Roll Up Roll Up, in the world of graphene shares there can be no more apt an answer to the problem of investment choice than to invest in two companies and form a merger, or Roll-up. But, before you close all your trades to invest in this new company , I should just say that the roll up news of the week is not one of take over and consolidation but something all together more interesting; the furling of graphene into carbon nanotubes.
Nanoscale materials are notoriously difficult to fabricate, and nanotubes in particular require atom by atom growth. The problem of chirality, or how the tube spirals to produce metallic or semiconducting properties, has been something that has preoccupied the minds of a team from the University of Jyvaskyla, Finland. With graphene having been previously made from the chemical cleaving of nanotubes the Finnish team began to wonder whether the reverse operation would produce nanotubes of a specific type.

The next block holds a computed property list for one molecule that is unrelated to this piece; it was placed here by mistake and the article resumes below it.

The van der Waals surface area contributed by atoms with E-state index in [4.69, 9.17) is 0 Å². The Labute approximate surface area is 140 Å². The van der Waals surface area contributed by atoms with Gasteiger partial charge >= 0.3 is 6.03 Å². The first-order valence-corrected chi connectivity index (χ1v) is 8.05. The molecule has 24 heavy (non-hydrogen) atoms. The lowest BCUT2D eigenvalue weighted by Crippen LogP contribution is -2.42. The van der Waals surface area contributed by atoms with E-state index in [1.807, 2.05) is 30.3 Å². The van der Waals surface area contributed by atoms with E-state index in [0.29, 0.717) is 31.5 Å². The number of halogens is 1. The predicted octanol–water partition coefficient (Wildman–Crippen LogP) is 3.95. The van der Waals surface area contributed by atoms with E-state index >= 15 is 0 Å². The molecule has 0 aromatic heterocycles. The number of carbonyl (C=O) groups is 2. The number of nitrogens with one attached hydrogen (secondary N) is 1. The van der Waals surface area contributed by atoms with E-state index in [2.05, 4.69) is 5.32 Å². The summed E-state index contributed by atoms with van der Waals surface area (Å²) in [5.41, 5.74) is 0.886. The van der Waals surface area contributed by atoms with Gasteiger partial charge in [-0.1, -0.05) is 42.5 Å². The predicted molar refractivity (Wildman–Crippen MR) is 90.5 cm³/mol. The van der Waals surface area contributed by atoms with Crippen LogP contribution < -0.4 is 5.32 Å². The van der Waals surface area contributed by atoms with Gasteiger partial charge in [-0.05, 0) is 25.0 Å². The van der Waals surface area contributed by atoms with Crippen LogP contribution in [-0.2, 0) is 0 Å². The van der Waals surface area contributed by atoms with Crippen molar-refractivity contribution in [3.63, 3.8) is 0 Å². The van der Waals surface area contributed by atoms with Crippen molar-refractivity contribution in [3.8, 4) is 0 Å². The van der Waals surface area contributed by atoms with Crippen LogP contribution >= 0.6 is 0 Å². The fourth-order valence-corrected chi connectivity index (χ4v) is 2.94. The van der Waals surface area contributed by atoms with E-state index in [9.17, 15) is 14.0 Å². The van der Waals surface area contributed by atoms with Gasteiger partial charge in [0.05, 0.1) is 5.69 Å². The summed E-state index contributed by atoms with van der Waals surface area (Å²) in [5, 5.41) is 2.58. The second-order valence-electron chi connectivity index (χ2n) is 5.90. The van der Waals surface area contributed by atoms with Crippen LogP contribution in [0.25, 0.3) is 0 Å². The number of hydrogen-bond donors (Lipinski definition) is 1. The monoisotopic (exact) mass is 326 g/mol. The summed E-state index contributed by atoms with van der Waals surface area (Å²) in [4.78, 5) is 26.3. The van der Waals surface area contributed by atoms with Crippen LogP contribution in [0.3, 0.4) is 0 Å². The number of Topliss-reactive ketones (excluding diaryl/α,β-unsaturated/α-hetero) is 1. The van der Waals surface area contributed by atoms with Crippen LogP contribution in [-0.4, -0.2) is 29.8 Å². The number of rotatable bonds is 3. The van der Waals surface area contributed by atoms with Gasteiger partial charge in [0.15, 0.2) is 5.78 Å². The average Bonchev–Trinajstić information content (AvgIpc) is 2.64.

Using a quantum molecular dynamic simulation and classical continuum-elasticity modelling, the team, lead by Oleg Kit, fathomed a way for the graphene to be rolled such that the edges would begin to form bonds with each other. The method requires a twisting motion to produce the effect: the calculations show that graphene nanoribbons create a helical zip when twisted, with the carbon atoms of each edge forming the chemical bonded teeth of the zip. By adjusting the strain of the twist the nanotube can be finessed to create tubes of specific chirality and also used to produce interstitial encapsulation of molecules within the tube.
The twisting forms the tubes in much the same way as a twist to a belt eventually results in a tube and the model suggests that the same method could be adopted for the production of tubes with other nanoscale planar objects.